The following is extracted from the journal of my fellow- traveller, to which, as persons acquainted with my poems will know, I have been obliged on other occasions:--

"Dumfries, August 1803.

"On our way to the churchyard where Burns is buried, we were accompanied by a bookseller, who showed us the outside of Burns's house, where he had lived the last three years of his life, and where he died. It has a mean appearance, and is in a bye situation; the front whitewashed; dirty about the doors, as most Scotch houses are; flowering plants in the window. Went to visit his grave; he lies in a corner of the churchyard, and his second son, Francis Wallace, beside him. There is no stone to mark the spot; but a hundred guineas have been collected to be expended upon some sort of monument. 'There,' said the bookseller, pointing to a pompous monument, 'lies Mr.'--(I have forgotten the name)--'a remarkably clever man; he was an attorney, and scarcely ever lost a cause he undertook. Burns made many a lampoon upon him, and there they rest as you see.' We looked at Burns's grave with melancholy and painful reflections, repeating to each other his own poet's epitaph:--
            'Is there a man,' etc.
"The churchyard is full of grave-stones and expensive monuments, in all sorts of fantastic shapes, obelisk-wise, pillar-wise, etc. When our guide had left us we turned again to Burns's grave, and afterwards went to his house, wishing to inquire after Mrs. Burns, who was gone to spend some time by the seashore with her children. We spoke to the maid-servant at the door, who invited us forward, and we sate down in the parlour. The walls were coloured with a blue wash; on one side of the fire was a mahogany desk; opposite the window a clock, which Burns mentions, in one of his letters, having received as a present. The house was cleanly and neat in the inside, the stairs of stone scoured white, the kitchen on the right side of the passage, the parlour on the left. In the room above the parlour the poet died, and his son, very lately, in the same room. The servant told us she had lived four years with Mrs. Burns, who was now in great sorrow for the death of Wallace. She said that Mrs. B.'s youngest son was now at Christ's Hospital. We were glad to leave Dumfries, where we could think of little but poor Burns, and his moving about on that unpoetic ground. In our road to Brownhill, the next stage, we passed Ellisland, at a little distance on our right--his farm-house. Our pleasure in looking round would have been still greater, if the road had led us nearer the spot.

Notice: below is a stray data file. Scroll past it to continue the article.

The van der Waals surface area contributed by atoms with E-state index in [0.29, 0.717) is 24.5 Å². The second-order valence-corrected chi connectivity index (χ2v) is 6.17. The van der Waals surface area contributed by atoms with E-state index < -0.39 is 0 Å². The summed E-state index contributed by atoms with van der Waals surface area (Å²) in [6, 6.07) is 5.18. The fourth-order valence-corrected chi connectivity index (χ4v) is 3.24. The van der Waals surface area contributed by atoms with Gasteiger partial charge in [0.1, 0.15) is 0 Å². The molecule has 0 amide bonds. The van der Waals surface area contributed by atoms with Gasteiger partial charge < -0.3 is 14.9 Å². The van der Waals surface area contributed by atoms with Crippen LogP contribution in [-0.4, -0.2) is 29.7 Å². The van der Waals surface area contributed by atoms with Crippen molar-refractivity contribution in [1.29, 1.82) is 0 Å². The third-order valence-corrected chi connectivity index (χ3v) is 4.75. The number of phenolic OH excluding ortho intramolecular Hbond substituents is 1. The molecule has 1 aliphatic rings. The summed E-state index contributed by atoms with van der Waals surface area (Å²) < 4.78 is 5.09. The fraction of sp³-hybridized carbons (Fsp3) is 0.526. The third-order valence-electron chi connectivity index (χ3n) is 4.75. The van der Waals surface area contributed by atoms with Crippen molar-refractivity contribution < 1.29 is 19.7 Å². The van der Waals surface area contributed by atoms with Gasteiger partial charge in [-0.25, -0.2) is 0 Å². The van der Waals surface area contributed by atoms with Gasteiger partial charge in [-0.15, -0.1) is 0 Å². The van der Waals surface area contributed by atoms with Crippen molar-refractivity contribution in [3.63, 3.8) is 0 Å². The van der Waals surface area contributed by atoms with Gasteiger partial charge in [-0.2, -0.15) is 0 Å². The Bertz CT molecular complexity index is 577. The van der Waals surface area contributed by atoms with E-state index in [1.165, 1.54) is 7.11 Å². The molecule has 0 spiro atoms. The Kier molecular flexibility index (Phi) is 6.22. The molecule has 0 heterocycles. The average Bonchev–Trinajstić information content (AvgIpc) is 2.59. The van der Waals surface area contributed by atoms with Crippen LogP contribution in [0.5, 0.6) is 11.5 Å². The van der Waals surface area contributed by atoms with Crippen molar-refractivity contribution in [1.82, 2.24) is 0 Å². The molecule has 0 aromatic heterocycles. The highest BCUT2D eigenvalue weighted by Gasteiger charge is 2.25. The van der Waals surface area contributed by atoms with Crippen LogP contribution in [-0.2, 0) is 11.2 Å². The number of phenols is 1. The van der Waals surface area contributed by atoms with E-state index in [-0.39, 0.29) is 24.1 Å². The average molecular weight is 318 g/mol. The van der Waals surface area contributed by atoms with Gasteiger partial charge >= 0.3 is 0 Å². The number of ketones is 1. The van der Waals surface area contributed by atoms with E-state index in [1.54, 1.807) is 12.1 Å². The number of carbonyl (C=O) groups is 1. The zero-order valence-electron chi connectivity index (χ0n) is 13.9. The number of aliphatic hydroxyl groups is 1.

*          *         *          *          *
"I cannot take leave of this country which we passed through to- day, without mentioning that we saw the Cumberland mountains within half-a-mile of Ellisland, Burns's house, the last view we had of them. Drayton has prettily described the connection which this neighbourhood has with ours, when he makes Skiddaw say,--
                      'Scruffel, from the sky
             That Annandale doth crown, with a most amorous eye
             Salutes me every day, or at my pride looks grim,
             Oft threatening me with clouds, as I oft threaten him.'
"These lines came to my brother's memory, as well as the Cumberland saying,--
           'If Skiddaw hath a cap
            Scruffel wots well of that.'
"We talked of Burns, and of the prospect he must have had, perhaps from his own door, of Skiddaw and his companions; indulging ourselves in the fancy that we might have been personally known to each other, and he have looked upon those objects with more pleasure for our sakes."